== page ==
Gulf regimes have been inconsistent—and even contradictory—in policing this toxic discourse. At one level, sectarianism in the media has a certain utility: It is a reminder of the monarchy’s value as the glue binding society together. Yet Gulf regimes also fear such vitriol will fuel a dangerous strain of Salafi extremism beyond their control. There are already signs of this happening.
            If Gulf political life had greater inclusivity and pluralism, then sectarian identities would be less politicized and less malignant. Social media and regional conflicts would also have less of a mobilizing effect on Gulf citizens. 
How has the tension affected the geopolitical balance between Iran and the Gulf states?
      The conflict between Saudi Arabia and Iran is not driven primarily by a Sunni-Shiite divide or even Arab-Persian ethnic differences. The conflict is informed by two radically different models of government—each laying claim to Islamic legitimacy—and two very different visions of regional order.   
      Iran’s system has enshrined the role of religious authorities in political life and given people a partial say in governance through elections. The Saudi ruling family has effectively de-politicized its clerics and continues to abhor the principle of democratic elections.  
            The question of U.S. power in the region is also at the heart of the struggle: Iran sees a Middle East free from U.S. military influence, whereas Saudi Arabia historically has required some sort of external balancer to serve as a check against Iran—and Iraq. The two sides have also jostled for patronage of historically pan-Arab “portfolios,” such as the Palestinian cause. The al Saud see Iran’s involvement in this issue as tremendously threatening to its regional and even domestic legitimacy.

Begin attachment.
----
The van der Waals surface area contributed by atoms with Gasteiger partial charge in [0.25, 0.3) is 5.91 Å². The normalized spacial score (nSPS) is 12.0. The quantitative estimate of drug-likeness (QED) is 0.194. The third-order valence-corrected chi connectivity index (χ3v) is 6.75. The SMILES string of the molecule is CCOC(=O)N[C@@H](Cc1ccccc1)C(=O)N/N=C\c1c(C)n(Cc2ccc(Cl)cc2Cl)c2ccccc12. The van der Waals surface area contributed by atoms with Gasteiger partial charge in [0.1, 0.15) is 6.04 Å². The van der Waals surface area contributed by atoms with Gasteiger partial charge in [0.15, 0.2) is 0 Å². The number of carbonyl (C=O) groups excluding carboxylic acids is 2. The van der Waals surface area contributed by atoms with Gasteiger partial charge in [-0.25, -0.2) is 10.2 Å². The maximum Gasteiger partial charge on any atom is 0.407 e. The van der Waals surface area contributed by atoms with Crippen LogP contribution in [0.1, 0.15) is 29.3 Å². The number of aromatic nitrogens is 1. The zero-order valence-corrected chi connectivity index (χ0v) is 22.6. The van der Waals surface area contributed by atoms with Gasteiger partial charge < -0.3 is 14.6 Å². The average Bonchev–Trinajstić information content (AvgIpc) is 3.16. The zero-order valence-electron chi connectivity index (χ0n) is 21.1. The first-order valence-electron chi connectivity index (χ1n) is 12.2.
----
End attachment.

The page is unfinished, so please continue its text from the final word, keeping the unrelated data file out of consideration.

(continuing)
Iran has generally tried to downplay sectarianism in its media and in the way it frames its role in the region. In its proxy conflict with Iran, Saudi Arabia has not pursued an explicitly sectarian foreign policy. But both states have ended up backing local actors that are in fact sectarian—and increasingly so in light of Syria’s war. Regardless of intent, the meddling of the two powers in weak and fragmented states is fueling a dangerous form of identity politics. Yet both sides are also capable of dialing back and tempering sectarianism. This played out in Lebanon after the 2006 war. It is happening again now in Bahrain, where Iran (and Hezbollah) have lowered the tenor of their criticism of Saudi policies. 
What are the implications for Western interests in the Gulf?
            The rise in sectarianism does not present an immediate threat to U.S. interests in the Gulf. Sectarianism is deeply embedded in the DNA of Salafi-jihadism and the al Qaeda worldview. Gulf funding and volunteers in the Syria conflict are creating new strains of al Qaeda-ism that could eventually threaten Gulf regimes and U.S. interests.